2022: The Year in Drama

2022 may have finally been the year that “peak TV” peaked. That was the assessment by the man who coined the phrase, FX Networks’ John Landgraf, in the summer, when he told reporters at TCA: “I’m going to foolishly make another prediction, which is that 2022 will be the high watermark” of scripted TV output. “In other words, that it will mark the peak of the peak TV era.”

Amid inflation, a squeeze on subscription revenues in a crowded SVOD market and bleak ad revenue forecasts for the year ahead, platforms and broadcasters are certainly reassessing their scripted TV investments. Indeed, last year saw an abundance of cancellations as well as truly staggering budgets. The Lord of the Rings: The Rings of Power emerged as the most expensive TV production in history, according to a study by VPN Overview. Each episode of the series was produced with a budget of $60 million; the year’s other big blockbuster TV moment, HBO’sHouse of the Dragon, came in third with a budget of about $20 million an episode.

Both shows, along with many others on that list—including several based on Disney franchises—also illustrated the importance of known IP in making an impact with audiences. That theme was clear from last year’s commissions and development deals, with a slew of books, graphic novels, feature films, games and podcasts landing adaptation agreements, among them God of War and James Patterson’s Alex Cross books for Prime Video; The Wicked Girls by Playground; John le Carré’s A Most Wanted Man from The Ink Factory and Amusement Park; a slate of live-action shows based on the Sony Pictures universe of Marvel characters for MGM+ and Prime Video; Judy Blume’s Forever for Netflix; and The Day of the Jackal for Sky and Peacock.

True stories also proved to be reliable fodder for producers, with Cineflix Productions aligning with Gladys Knight to tell the story of her life; ITV ordering a series about footballers Justin and John Fashanu and one focused on Cary Grant; Applause Entertainment prepping a series about Mahatma Gandhi; and Sky lining up a series about Benito Mussolini’s rise to power, while also teaming with Peacock for a production about the bombing of Pan Am Flight 103.

And there were plenty of announcements about reboots—including Amazon Freevee aligning with Fremantle to resurrect the long-running Australian drama Neighbours; Viaplay, Eleventh Hour Films and author Ian Rankin prepping a new series around iconic detective John Rebus; and Criminal Minds returning for Paramount+—and prequels, among them one for Outlander. AMC Networks and Boat Rocker Media, meanwhile, unveiled a return to the Orphan Black universe with a new series starring Krysten Ritter.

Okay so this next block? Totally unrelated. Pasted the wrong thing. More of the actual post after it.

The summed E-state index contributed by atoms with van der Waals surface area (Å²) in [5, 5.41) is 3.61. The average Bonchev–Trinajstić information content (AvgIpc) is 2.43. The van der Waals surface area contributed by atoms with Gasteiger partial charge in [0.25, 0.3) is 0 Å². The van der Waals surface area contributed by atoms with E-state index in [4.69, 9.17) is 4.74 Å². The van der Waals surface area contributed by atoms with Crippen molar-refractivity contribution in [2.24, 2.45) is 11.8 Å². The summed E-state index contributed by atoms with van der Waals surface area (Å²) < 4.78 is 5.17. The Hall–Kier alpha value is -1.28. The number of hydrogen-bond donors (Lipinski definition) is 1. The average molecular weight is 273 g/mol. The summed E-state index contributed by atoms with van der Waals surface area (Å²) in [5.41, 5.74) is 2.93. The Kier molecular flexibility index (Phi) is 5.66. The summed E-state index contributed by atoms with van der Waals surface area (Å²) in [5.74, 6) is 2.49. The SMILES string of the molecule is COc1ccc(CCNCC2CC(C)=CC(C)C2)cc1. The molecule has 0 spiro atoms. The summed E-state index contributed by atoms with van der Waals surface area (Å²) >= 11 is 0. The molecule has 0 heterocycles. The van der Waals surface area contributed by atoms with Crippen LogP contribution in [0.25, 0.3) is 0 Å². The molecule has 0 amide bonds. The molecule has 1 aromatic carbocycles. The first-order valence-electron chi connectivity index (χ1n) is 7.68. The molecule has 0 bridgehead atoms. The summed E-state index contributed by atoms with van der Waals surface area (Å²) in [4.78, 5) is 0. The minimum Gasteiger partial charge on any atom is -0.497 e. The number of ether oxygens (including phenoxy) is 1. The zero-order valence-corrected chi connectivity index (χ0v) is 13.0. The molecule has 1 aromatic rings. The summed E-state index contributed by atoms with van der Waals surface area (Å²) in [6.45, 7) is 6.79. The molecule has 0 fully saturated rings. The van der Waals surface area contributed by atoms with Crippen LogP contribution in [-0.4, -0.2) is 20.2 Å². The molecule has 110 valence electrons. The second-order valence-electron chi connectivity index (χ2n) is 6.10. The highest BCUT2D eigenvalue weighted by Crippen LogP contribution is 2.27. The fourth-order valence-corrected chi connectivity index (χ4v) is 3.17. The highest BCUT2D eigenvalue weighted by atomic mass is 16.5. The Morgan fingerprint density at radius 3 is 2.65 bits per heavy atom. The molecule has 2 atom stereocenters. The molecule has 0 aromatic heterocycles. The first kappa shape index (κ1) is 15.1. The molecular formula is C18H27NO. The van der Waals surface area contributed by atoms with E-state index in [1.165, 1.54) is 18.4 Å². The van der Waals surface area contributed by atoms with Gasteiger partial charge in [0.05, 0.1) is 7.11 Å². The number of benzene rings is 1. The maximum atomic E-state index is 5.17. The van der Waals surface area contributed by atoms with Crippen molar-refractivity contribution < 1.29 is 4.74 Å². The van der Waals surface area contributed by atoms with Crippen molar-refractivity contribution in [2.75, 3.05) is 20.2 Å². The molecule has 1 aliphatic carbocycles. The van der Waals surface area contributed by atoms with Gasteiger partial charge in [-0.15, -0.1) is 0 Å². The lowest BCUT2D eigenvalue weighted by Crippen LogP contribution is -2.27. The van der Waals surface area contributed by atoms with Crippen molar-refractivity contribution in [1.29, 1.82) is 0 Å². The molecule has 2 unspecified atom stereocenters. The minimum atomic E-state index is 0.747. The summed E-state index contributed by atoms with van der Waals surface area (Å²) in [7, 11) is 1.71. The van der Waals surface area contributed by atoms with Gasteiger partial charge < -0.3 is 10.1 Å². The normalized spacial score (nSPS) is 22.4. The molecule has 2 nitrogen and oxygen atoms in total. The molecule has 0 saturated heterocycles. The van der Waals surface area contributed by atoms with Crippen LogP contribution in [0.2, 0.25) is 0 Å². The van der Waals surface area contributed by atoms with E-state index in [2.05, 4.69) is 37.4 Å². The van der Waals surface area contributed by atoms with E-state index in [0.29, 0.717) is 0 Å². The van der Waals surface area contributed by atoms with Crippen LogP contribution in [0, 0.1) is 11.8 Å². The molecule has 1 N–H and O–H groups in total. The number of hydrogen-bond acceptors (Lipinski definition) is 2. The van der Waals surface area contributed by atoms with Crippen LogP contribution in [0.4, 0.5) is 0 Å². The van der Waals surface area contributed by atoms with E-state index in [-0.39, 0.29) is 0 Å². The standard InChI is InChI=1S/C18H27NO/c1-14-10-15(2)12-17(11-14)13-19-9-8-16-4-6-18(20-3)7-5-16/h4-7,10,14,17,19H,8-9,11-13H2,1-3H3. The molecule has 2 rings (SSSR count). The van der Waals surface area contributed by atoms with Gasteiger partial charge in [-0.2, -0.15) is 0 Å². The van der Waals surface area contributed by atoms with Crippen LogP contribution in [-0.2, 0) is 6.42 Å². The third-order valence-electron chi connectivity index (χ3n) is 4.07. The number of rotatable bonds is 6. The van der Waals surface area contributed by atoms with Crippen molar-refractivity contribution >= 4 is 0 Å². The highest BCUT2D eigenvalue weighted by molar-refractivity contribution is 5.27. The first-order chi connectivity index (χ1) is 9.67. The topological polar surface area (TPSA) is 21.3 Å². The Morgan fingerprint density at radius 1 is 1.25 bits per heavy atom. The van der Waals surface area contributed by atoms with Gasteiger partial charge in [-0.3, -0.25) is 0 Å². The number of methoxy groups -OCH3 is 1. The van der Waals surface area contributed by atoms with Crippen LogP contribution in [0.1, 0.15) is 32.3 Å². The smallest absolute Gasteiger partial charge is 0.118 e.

It was also a year marked by continued consolidation, largely led out of Europe. Fremantle acquired Passenger, took majority stakes in Element Pictures and Lux Vide, upped its interest in Dancing Ledge Productions and invested in Henrik Bastin’s Fabel Entertainment. Banijay, too, widened its global scripted footprint, picking up a majority interest in Israel’s MoviePlus Productions, taking ownership of Mam Tor Productions in the U.K. and adding the Italian scripted producer Grøenlandia Group to Banijay Italy. BBC Studios invested in the British scripted indie production company Turbine Studios, took full ownership of Sid Gentle Films and upped its stake in Firebird Pictures. Other significant M&A deals in 2022 included ITV Studios taking a majority interest in Lingo Pictures in Australia, Newen Studios acquiringScandinavia-based Anagram, Federation taking a majority stake in Vertigo Films, Herbert L. Kloiber’s Night Train Media acquiring Eccho Rights from CJ ENM and Embracer Group taking control of Middle-earth Enterprises, a division of The Saul Zaentz Company that owns, among other IPs, the rights related to The Lord of the Rings trilogy and The Hobbit by J.R.R. Tolkien.

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